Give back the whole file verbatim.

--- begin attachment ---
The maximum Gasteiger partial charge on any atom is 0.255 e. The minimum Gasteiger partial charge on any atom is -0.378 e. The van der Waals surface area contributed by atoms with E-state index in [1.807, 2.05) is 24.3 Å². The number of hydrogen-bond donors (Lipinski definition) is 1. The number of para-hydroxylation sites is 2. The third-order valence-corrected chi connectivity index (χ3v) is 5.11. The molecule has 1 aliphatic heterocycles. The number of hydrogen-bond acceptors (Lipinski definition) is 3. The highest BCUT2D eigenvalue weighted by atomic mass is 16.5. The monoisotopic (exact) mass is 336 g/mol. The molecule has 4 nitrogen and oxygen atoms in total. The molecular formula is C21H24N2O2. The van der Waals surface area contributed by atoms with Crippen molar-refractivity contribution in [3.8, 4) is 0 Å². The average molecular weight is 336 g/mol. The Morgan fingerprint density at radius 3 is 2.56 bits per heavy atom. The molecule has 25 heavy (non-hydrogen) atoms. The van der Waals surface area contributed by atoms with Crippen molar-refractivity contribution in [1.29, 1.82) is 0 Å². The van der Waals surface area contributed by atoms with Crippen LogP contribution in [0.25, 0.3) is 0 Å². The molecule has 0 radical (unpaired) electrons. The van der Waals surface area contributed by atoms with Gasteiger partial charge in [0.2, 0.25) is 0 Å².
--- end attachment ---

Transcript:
The maximum Gasteiger partial charge on any atom is 0.255 e. The minimum Gasteiger partial charge on any atom is -0.378 e. The van der Waals surface area contributed by atoms with E-state index in [1.807, 2.05) is 24.3 Å². The number of hydrogen-bond donors (Lipinski definition) is 1. The number of para-hydroxylation sites is 2. The third-order valence-corrected chi connectivity index (χ3v) is 5.11. The molecule has 1 aliphatic heterocycles. The number of hydrogen-bond acceptors (Lipinski definition) is 3. The highest BCUT2D eigenvalue weighted by atomic mass is 16.5. The monoisotopic (exact) mass is 336 g/mol. The molecule has 4 nitrogen and oxygen atoms in total. The molecular formula is C21H24N2O2. The van der Waals surface area contributed by atoms with Crippen molar-refractivity contribution in [3.8, 4) is 0 Å². The average molecular weight is 336 g/mol. The Morgan fingerprint density at radius 3 is 2.56 bits per heavy atom. The molecule has 25 heavy (non-hydrogen) atoms. The van der Waals surface area contributed by atoms with Crippen molar-refractivity contribution in [1.29, 1.82) is 0 Å². The van der Waals surface area contributed by atoms with Crippen LogP contribution in [0.25, 0.3) is 0 Å². The molecule has 0 radical (unpaired) electrons. The van der Waals surface area contributed by atoms with Gasteiger partial charge in [0.2, 0.25) is 0 Å².